By Keith Millett | Nov 26, 2018 | Blog

Financial institutions are lucrative targets for hackers. Banks, credit unions, savings and loan associations, and other similar organizations are not only responsible for safeguarding our finances, they’re also responsible for protecting all of our financial data. Even if an attacker fails to steal money through unauthorized transfers, simply gathering our personal data (e.g., account numbers, social security numbers, contact information, and credit data) and offering it for sale on a dark web marketplace could result in a payday that makes the breach worthwhile.

The Rise of Cyber Crime

Reports published by threat intelligence and research organizations support the observable increase in focus hackers and cyber criminals have on financial institutions. In July 2018, IntSights reported that they’d seen, “…a 135% year-over-year increase in financial data being sold on dark web black markets.” Attacks can occur from anywhere and target anyone; attackers simply look to exploit any vulnerability in the organization’s infrastructure or workforce that will grant unauthorized access to sensitive financial data.

In an effort to create consistency and help drive information security practices in the financial sector, compliance requirements have been published by a number of governing bodies. Arguably the most well-known information security guidance for financial institutions comes from select sections of the Federal Financial Institutions Examination Council’s (FFIEC) IT Examination Handbook. The FFIEC is comprised of five banking regulators, all of whom have a vested interest in protecting consumer data from cyberattack.

Other published cybersecurity guidance for financial institutions may include the Federal Deposit Insurance Corporation’s (FDIC, a member of the FFIEC) cybersecurity resources, the SEC’s cybersecurity resources, and requirements set out the in Gramm-Leach-Bliley Act (GLBA). Maintaining compliance with multiple, stringent regulatory requirements is a daunting task for any organization. This is where an organizational information security program shines.

Implementing a Comprehensive Information Security Program

The pursuit of regulatory compliance is a challenging journey for many organizations. Guidelines are intentionally written to apply to a variety of unique institutions. With such high-level and sometimes ambiguous requirements, can an organization feel confident that regulatory compliance has been achieved? Further, when regulatory compliance has been achieved, does that achievement inherently confirm that the organization has deployed data protections to the best of its ability? In situations where regulatory compliance is only a milestone and not an end goal, a structured information security program can help an organization meet its defined security objectives and satisfy regulatory requirements along the way.

A variety of frameworks are available that can be used to lay the foundation of an information security program. One general approach involves breaking controls down into the following categories:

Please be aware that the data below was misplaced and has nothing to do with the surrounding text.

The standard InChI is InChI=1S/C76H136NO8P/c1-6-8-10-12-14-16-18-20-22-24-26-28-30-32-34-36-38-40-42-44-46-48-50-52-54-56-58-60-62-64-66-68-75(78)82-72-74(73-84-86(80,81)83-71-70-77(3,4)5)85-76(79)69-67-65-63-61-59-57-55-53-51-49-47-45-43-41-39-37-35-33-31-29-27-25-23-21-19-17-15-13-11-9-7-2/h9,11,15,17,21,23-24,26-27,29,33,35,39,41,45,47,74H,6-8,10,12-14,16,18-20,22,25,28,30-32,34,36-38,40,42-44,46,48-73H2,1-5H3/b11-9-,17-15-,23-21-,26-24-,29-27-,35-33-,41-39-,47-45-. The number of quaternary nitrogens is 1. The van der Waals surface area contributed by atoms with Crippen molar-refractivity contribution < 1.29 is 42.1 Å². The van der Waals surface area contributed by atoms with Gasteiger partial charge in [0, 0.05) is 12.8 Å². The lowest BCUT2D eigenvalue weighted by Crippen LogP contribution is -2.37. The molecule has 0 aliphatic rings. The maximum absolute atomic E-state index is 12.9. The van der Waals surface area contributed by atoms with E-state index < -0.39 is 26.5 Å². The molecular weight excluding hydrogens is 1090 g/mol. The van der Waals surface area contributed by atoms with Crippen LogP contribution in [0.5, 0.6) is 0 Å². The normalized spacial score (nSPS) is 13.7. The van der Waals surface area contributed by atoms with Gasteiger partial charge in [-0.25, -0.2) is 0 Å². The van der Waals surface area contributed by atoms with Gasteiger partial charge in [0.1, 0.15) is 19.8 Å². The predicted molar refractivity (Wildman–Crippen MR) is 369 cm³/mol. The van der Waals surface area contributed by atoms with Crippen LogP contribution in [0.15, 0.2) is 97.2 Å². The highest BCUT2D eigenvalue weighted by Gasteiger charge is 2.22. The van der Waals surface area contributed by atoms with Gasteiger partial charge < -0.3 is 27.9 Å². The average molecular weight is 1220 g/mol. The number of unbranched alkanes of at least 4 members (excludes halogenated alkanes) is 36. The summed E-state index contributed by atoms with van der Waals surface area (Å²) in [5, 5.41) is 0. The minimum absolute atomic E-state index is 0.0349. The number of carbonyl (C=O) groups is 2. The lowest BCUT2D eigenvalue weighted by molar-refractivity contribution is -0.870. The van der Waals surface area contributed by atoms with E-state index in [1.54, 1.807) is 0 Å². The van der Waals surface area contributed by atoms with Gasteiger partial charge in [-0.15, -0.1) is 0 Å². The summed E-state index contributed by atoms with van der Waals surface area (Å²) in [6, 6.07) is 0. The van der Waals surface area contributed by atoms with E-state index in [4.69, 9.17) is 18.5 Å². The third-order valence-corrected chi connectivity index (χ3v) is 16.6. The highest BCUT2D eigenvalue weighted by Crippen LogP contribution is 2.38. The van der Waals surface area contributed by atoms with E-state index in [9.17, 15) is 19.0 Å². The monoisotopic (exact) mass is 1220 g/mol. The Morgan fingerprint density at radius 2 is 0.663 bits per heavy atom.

• Administrative. Includes controls such as documented security policies and procedures, security awareness training, risk assessments activities, phishing exercises, and vendor management.
  • Technical. Includes security infrastructure and devices such as firewalls, intrusion prevention/detection systems, endpoint protection software, multi-factor authentication (MFA), and data backup equipment.
  • Physical. Includes controls such as physical access controls (e.g., door and window locks), environmental monitoring equipment, and power disruption management.

Make no mistake, creating an effective information security program is certainly more involved than deploying a few controls from each of these categories and calling it a day. So, what’s the best way to get started?

Determining the Necessary IT Solutions

One of the strongest first steps that can be taken by any organization seeking to implement an information security program and achieve regulatory compliance is to conduct a formal risk assessment. Risk assessment processes help to:

  • Understand and categorize the assets present in the organization’s environment.
  • Identify and understand potential events and bad actors that pose threats to assets.
  • Estimate the likelihood that threat events will affect organizational assets and the degree to which the asset would be impacted if the threat event were to take place
  • Identify and understand the security controls currently deployed to protect organizational assets and their effectiveness in reducing risk.
  • Calculate the residual risk remaining after the risk reduction provided by deployed controls has been considered.

Armed with a completed risk assessment and an understand of the organization’s risk tolerance, executive management can begin to structure an information security program and make informed decisions about how to meet defined security objectives and regulatory requirements.

Final Thoughts

CTI has been performing risk assessments for decades. We’ve crafted our risk assessment procedures specifically to assist customers who are subject to certain regulatory standards, such as financial institutions. In doing so, we’re able to quickly and efficiently help these customers understand their risk profile and set goals to achieve regulatory compliance. Whether banks, credit unions, savings and loan associations, or investment management firms, the continued success of our financial partners in regulatory compliance speaks to the success of our combined risk assessment efforts.

Contact us today for more information about compliant IT solutions for your financial institution.